Tuesday, April 10, 2018

Turpin to Make Three URCA Presentations

Senior Chemistry major Corey Turpin will be setting a record at the 2018 URCA Symposium that will be hard for others to beat. Not only will he be presenting at his third URCA Symposium, but he will be involved in three different presentations this year.

Corey will begin his 2018 URCA at the first session of the event at 9 a.m. as he performs the lead role of Nika Magadoff in a scene from the opera "The Consul" by Gian Carlo Menotti. His character is a magician trying to obtain a Visa from the Consulate. He attempts to impress the secretary by performing magic tricks and hypnotizing the rest of the people waiting in the room into believing they are at a ball. He only succeeds in creating chaos and frightening the secretary.

His second presentation is at the first poster session at 11:45 a.m. in the Alumni Room and is titled "Investigation of Imidazole Based Drugs and Phosphazene Drug Delivery Systems." The goal of this research was to utilize inorganic systems as drug delivery molecules, specifically phosphazenes. The research began to synthesize a benzimidazole based core with propanol group substituted in the C2 position (for attachment to the ring) and two methylnapthyl groups (to increase lipophilicity) at the N1 and N3 positions. Results from these studies have been characterized via nuclear magnetic resonance spectroscopy, infrared pectroscopy, and mass spectrometry.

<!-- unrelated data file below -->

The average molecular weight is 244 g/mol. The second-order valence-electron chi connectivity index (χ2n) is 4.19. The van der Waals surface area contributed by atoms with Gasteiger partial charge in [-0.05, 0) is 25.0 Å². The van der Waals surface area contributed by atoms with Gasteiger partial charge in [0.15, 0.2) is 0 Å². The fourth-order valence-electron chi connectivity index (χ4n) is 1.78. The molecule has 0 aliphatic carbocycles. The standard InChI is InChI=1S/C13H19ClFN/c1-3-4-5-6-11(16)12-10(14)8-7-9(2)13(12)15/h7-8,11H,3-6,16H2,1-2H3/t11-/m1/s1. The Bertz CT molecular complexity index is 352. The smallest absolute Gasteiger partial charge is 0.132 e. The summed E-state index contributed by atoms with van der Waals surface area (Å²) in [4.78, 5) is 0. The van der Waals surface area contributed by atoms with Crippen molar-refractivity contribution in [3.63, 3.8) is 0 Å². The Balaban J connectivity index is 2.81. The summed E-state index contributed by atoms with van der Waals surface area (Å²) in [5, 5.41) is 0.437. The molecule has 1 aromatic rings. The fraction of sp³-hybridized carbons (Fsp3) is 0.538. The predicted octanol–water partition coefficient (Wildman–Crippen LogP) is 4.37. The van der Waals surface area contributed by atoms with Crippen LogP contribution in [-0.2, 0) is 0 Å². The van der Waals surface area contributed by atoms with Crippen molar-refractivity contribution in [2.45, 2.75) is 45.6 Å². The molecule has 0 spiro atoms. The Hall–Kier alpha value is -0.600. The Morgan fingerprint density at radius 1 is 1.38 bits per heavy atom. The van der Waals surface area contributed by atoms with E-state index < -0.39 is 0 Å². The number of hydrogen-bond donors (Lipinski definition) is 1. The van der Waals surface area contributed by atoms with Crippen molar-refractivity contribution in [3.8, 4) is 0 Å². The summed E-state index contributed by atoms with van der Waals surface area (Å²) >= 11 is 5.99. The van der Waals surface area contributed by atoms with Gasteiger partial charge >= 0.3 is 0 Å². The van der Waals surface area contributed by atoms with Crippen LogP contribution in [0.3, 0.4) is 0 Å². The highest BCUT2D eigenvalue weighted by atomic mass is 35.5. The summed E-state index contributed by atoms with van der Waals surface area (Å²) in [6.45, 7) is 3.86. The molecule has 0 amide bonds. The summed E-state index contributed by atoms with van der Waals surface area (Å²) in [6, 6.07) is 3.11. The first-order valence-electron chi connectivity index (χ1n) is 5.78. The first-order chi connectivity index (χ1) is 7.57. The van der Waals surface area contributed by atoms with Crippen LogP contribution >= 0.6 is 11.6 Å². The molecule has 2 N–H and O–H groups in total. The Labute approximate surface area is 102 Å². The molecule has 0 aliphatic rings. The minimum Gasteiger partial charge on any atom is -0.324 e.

Corey's final presentation at the 2 p.m. oral session in the Faculty Room is titled "Investigation of the Supramolecular Chemistry of Calixarenes and Calixarene-Core Star Polymers." His research has focused on the self-organization of calixarene-core star blockcopolymers into larger aggregates and complexation of silver by a calixarene. In the first part of the project, a calixarene initiator was used in a three-step synthesis to make a four-armed amphiphilic star block copolymer that has hydrophobic polylactide (PLA) blocks attached to hydrophilic polyethylene glycol (PEG) blocks. In the second part of the project, attempts were made to complex silver using the previously mentioned calixarene initiator. In summary, the projects described utilize supramolecular chemistry in designing new, potentially useful biomaterials.

Be sure to follow Corey through his day at URCA along with many other talented students at the 9th Annual URCA Symposium.

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